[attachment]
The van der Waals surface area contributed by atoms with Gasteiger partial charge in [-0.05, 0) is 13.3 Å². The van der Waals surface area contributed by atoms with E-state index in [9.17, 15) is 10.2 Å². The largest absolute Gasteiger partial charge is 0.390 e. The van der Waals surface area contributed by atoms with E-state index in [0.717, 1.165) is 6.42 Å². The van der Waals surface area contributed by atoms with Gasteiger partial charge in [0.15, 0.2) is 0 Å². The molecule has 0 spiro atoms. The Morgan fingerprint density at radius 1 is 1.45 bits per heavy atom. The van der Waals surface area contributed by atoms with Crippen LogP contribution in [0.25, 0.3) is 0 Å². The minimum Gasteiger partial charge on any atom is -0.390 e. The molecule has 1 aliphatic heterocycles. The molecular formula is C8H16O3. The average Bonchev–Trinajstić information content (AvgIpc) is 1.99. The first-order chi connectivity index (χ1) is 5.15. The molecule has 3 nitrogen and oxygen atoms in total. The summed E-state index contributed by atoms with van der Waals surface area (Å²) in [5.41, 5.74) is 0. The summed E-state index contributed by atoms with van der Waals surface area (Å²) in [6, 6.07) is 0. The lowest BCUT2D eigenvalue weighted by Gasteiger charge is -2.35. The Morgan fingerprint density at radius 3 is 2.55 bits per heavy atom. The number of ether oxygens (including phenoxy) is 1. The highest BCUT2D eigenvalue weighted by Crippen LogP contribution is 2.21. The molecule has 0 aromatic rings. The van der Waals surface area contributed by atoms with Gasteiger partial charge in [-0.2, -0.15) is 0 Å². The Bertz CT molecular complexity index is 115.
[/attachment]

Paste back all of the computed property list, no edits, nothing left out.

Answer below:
The van der Waals surface area contributed by atoms with Gasteiger partial charge in [-0.05, 0) is 13.3 Å². The van der Waals surface area contributed by atoms with E-state index in [9.17, 15) is 10.2 Å². The largest absolute Gasteiger partial charge is 0.390 e. The van der Waals surface area contributed by atoms with E-state index in [0.717, 1.165) is 6.42 Å². The van der Waals surface area contributed by atoms with Gasteiger partial charge in [0.15, 0.2) is 0 Å². The molecule has 0 spiro atoms. The Morgan fingerprint density at radius 1 is 1.45 bits per heavy atom. The van der Waals surface area contributed by atoms with Crippen LogP contribution in [0.25, 0.3) is 0 Å². The minimum Gasteiger partial charge on any atom is -0.390 e. The molecule has 1 aliphatic heterocycles. The molecular formula is C8H16O3. The average Bonchev–Trinajstić information content (AvgIpc) is 1.99. The first-order chi connectivity index (χ1) is 5.15. The molecule has 3 nitrogen and oxygen atoms in total. The summed E-state index contributed by atoms with van der Waals surface area (Å²) in [5.41, 5.74) is 0. The summed E-state index contributed by atoms with van der Waals surface area (Å²) in [6, 6.07) is 0. The lowest BCUT2D eigenvalue weighted by Gasteiger charge is -2.35. The Morgan fingerprint density at radius 3 is 2.55 bits per heavy atom. The number of ether oxygens (including phenoxy) is 1. The highest BCUT2D eigenvalue weighted by Crippen LogP contribution is 2.21. The molecule has 0 aromatic rings. The van der Waals surface area contributed by atoms with Gasteiger partial charge in [-0.2, -0.15) is 0 Å². The Bertz CT molecular complexity index is 115.